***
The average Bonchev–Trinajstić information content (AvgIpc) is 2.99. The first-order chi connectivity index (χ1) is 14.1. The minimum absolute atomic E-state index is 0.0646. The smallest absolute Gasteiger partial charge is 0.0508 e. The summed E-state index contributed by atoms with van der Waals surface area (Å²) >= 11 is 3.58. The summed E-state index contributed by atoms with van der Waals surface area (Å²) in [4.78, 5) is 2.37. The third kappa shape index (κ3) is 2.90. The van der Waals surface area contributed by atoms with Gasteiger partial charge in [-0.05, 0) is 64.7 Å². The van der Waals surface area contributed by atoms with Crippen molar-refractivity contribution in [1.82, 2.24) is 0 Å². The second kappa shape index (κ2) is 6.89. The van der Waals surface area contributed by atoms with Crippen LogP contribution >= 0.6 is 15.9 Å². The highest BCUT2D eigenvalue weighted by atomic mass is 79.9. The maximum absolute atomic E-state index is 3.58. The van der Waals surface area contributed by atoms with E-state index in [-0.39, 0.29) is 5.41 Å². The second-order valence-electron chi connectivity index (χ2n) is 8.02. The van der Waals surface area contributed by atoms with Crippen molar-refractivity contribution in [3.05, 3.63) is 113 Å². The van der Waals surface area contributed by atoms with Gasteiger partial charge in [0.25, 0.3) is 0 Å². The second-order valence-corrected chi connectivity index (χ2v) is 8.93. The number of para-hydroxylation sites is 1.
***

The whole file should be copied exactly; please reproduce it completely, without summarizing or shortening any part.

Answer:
The average Bonchev–Trinajstić information content (AvgIpc) is 2.99. The first-order chi connectivity index (χ1) is 14.1. The minimum absolute atomic E-state index is 0.0646. The smallest absolute Gasteiger partial charge is 0.0508 e. The summed E-state index contributed by atoms with van der Waals surface area (Å²) >= 11 is 3.58. The summed E-state index contributed by atoms with van der Waals surface area (Å²) in [4.78, 5) is 2.37. The third kappa shape index (κ3) is 2.90. The van der Waals surface area contributed by atoms with Gasteiger partial charge in [-0.05, 0) is 64.7 Å². The van der Waals surface area contributed by atoms with Crippen molar-refractivity contribution in [1.82, 2.24) is 0 Å². The second kappa shape index (κ2) is 6.89. The van der Waals surface area contributed by atoms with Crippen LogP contribution >= 0.6 is 15.9 Å². The highest BCUT2D eigenvalue weighted by atomic mass is 79.9. The maximum absolute atomic E-state index is 3.58. The van der Waals surface area contributed by atoms with E-state index in [-0.39, 0.29) is 5.41 Å². The second-order valence-electron chi connectivity index (χ2n) is 8.02. The van der Waals surface area contributed by atoms with Crippen molar-refractivity contribution in [3.05, 3.63) is 113 Å². The van der Waals surface area contributed by atoms with Gasteiger partial charge in [0.25, 0.3) is 0 Å². The second-order valence-corrected chi connectivity index (χ2v) is 8.93. The number of para-hydroxylation sites is 1.